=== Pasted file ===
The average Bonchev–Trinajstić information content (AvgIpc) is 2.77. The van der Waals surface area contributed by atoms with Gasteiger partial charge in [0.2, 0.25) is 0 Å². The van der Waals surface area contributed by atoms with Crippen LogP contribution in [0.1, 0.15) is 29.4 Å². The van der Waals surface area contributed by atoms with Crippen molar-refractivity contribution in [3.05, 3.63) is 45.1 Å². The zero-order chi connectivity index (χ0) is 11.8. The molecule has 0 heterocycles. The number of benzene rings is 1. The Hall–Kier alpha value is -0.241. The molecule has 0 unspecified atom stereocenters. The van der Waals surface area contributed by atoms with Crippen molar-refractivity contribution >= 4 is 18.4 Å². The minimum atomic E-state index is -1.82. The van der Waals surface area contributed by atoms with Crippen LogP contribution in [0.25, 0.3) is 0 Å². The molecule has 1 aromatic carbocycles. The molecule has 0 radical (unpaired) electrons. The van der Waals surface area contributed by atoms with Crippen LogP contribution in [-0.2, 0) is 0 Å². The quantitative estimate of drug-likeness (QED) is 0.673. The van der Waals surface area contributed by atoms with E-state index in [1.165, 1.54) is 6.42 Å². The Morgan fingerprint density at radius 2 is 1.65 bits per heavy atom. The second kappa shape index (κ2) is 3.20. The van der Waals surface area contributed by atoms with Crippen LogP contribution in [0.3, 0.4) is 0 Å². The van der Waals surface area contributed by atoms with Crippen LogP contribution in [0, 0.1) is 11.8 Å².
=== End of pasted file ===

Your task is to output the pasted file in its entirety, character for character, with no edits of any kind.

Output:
The average Bonchev–Trinajstić information content (AvgIpc) is 2.77. The van der Waals surface area contributed by atoms with Gasteiger partial charge in [0.2, 0.25) is 0 Å². The van der Waals surface area contributed by atoms with Crippen LogP contribution in [0.1, 0.15) is 29.4 Å². The van der Waals surface area contributed by atoms with Crippen molar-refractivity contribution in [3.05, 3.63) is 45.1 Å². The zero-order chi connectivity index (χ0) is 11.8. The molecule has 0 heterocycles. The number of benzene rings is 1. The Hall–Kier alpha value is -0.241. The molecule has 0 unspecified atom stereocenters. The van der Waals surface area contributed by atoms with Crippen molar-refractivity contribution >= 4 is 18.4 Å². The minimum atomic E-state index is -1.82. The van der Waals surface area contributed by atoms with Crippen LogP contribution in [0.25, 0.3) is 0 Å². The molecule has 1 aromatic carbocycles. The molecule has 0 radical (unpaired) electrons. The van der Waals surface area contributed by atoms with Crippen LogP contribution in [-0.2, 0) is 0 Å². The quantitative estimate of drug-likeness (QED) is 0.673. The van der Waals surface area contributed by atoms with E-state index in [1.165, 1.54) is 6.42 Å². The Morgan fingerprint density at radius 2 is 1.65 bits per heavy atom. The second kappa shape index (κ2) is 3.20. The van der Waals surface area contributed by atoms with Crippen LogP contribution in [0.3, 0.4) is 0 Å². The van der Waals surface area contributed by atoms with Crippen LogP contribution in [0, 0.1) is 11.8 Å².